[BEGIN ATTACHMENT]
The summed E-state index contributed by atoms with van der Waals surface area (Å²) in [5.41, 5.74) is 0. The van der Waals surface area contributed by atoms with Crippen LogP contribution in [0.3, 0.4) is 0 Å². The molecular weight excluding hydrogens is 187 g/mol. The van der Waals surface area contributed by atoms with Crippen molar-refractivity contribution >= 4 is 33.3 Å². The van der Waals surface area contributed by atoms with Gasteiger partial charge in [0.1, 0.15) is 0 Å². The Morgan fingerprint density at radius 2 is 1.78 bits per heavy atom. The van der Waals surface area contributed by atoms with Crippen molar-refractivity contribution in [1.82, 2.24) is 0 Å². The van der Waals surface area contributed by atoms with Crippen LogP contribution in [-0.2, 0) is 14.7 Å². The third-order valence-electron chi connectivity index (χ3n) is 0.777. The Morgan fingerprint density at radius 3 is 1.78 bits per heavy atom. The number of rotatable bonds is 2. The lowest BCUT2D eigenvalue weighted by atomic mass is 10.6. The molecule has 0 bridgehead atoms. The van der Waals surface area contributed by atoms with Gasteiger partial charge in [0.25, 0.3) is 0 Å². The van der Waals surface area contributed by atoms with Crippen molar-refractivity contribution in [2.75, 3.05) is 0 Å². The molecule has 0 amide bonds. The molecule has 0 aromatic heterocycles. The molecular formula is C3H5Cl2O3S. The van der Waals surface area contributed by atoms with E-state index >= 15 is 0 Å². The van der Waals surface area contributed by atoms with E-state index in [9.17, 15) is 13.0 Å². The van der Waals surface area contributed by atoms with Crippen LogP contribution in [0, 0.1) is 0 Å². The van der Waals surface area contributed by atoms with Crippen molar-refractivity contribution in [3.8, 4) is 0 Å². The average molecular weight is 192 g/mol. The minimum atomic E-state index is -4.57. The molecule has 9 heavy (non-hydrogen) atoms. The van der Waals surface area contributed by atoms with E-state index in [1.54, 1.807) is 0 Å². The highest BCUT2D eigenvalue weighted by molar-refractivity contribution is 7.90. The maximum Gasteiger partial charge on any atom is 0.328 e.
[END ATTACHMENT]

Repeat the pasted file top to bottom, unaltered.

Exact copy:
The summed E-state index contributed by atoms with van der Waals surface area (Å²) in [5.41, 5.74) is 0. The van der Waals surface area contributed by atoms with Crippen LogP contribution in [0.3, 0.4) is 0 Å². The molecular weight excluding hydrogens is 187 g/mol. The van der Waals surface area contributed by atoms with Crippen molar-refractivity contribution >= 4 is 33.3 Å². The van der Waals surface area contributed by atoms with Gasteiger partial charge in [0.1, 0.15) is 0 Å². The Morgan fingerprint density at radius 2 is 1.78 bits per heavy atom. The van der Waals surface area contributed by atoms with Crippen molar-refractivity contribution in [1.82, 2.24) is 0 Å². The van der Waals surface area contributed by atoms with Crippen LogP contribution in [-0.2, 0) is 14.7 Å². The third-order valence-electron chi connectivity index (χ3n) is 0.777. The Morgan fingerprint density at radius 3 is 1.78 bits per heavy atom. The number of rotatable bonds is 2. The lowest BCUT2D eigenvalue weighted by atomic mass is 10.6. The molecule has 0 bridgehead atoms. The van der Waals surface area contributed by atoms with Gasteiger partial charge in [0.25, 0.3) is 0 Å². The van der Waals surface area contributed by atoms with Crippen molar-refractivity contribution in [2.75, 3.05) is 0 Å². The molecule has 0 amide bonds. The molecule has 0 aromatic heterocycles. The molecular formula is C3H5Cl2O3S. The van der Waals surface area contributed by atoms with E-state index >= 15 is 0 Å². The van der Waals surface area contributed by atoms with E-state index in [9.17, 15) is 13.0 Å². The van der Waals surface area contributed by atoms with Crippen LogP contribution in [0, 0.1) is 0 Å². The van der Waals surface area contributed by atoms with Crippen molar-refractivity contribution in [3.8, 4) is 0 Å². The average molecular weight is 192 g/mol. The minimum atomic E-state index is -4.57. The molecule has 9 heavy (non-hydrogen) atoms. The van der Waals surface area contributed by atoms with E-state index in [1.54, 1.807) is 0 Å². The highest BCUT2D eigenvalue weighted by molar-refractivity contribution is 7.90. The maximum Gasteiger partial charge on any atom is 0.328 e.